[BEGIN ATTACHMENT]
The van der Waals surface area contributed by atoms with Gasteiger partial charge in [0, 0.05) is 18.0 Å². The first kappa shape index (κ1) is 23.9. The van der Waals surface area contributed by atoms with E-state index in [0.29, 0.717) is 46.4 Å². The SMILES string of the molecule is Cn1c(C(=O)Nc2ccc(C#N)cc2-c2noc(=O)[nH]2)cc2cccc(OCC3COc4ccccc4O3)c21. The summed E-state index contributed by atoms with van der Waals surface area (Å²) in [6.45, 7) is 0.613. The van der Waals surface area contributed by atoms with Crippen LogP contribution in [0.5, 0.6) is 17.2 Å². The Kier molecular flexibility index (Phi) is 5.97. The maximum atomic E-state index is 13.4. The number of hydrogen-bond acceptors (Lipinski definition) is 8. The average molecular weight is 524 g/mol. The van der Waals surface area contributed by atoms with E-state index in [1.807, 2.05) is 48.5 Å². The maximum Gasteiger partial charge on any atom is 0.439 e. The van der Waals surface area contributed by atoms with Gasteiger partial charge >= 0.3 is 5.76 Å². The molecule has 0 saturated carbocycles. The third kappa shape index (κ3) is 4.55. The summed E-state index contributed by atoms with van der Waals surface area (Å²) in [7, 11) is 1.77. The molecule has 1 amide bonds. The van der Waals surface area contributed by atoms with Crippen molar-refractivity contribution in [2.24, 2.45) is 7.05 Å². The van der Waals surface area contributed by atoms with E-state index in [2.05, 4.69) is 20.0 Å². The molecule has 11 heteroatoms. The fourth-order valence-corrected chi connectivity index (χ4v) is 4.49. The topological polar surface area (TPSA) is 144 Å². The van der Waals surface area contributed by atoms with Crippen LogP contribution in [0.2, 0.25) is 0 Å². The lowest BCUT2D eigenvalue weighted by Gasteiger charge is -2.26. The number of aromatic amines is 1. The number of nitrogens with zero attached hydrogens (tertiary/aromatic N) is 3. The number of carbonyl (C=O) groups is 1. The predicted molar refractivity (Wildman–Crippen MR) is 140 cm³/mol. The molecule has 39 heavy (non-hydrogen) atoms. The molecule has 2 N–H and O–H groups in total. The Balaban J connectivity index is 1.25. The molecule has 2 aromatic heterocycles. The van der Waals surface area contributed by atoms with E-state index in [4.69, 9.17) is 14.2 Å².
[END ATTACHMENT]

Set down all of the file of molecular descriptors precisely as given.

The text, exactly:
The van der Waals surface area contributed by atoms with Gasteiger partial charge in [0, 0.05) is 18.0 Å². The first kappa shape index (κ1) is 23.9. The van der Waals surface area contributed by atoms with E-state index in [0.29, 0.717) is 46.4 Å². The SMILES string of the molecule is Cn1c(C(=O)Nc2ccc(C#N)cc2-c2noc(=O)[nH]2)cc2cccc(OCC3COc4ccccc4O3)c21. The summed E-state index contributed by atoms with van der Waals surface area (Å²) in [6.45, 7) is 0.613. The van der Waals surface area contributed by atoms with Crippen LogP contribution in [0.5, 0.6) is 17.2 Å². The Kier molecular flexibility index (Phi) is 5.97. The maximum atomic E-state index is 13.4. The number of hydrogen-bond acceptors (Lipinski definition) is 8. The average molecular weight is 524 g/mol. The van der Waals surface area contributed by atoms with E-state index in [1.807, 2.05) is 48.5 Å². The maximum Gasteiger partial charge on any atom is 0.439 e. The van der Waals surface area contributed by atoms with Gasteiger partial charge >= 0.3 is 5.76 Å². The molecule has 0 saturated carbocycles. The third kappa shape index (κ3) is 4.55. The summed E-state index contributed by atoms with van der Waals surface area (Å²) in [7, 11) is 1.77. The molecule has 1 amide bonds. The van der Waals surface area contributed by atoms with Crippen molar-refractivity contribution in [2.24, 2.45) is 7.05 Å². The van der Waals surface area contributed by atoms with E-state index in [2.05, 4.69) is 20.0 Å². The molecule has 11 heteroatoms. The fourth-order valence-corrected chi connectivity index (χ4v) is 4.49. The topological polar surface area (TPSA) is 144 Å². The van der Waals surface area contributed by atoms with Crippen LogP contribution in [0.2, 0.25) is 0 Å². The lowest BCUT2D eigenvalue weighted by Gasteiger charge is -2.26. The number of aromatic amines is 1. The number of nitrogens with zero attached hydrogens (tertiary/aromatic N) is 3. The number of carbonyl (C=O) groups is 1. The predicted molar refractivity (Wildman–Crippen MR) is 140 cm³/mol. The molecule has 39 heavy (non-hydrogen) atoms. The molecule has 2 N–H and O–H groups in total. The Balaban J connectivity index is 1.25. The molecule has 2 aromatic heterocycles. The van der Waals surface area contributed by atoms with E-state index in [4.69, 9.17) is 14.2 Å².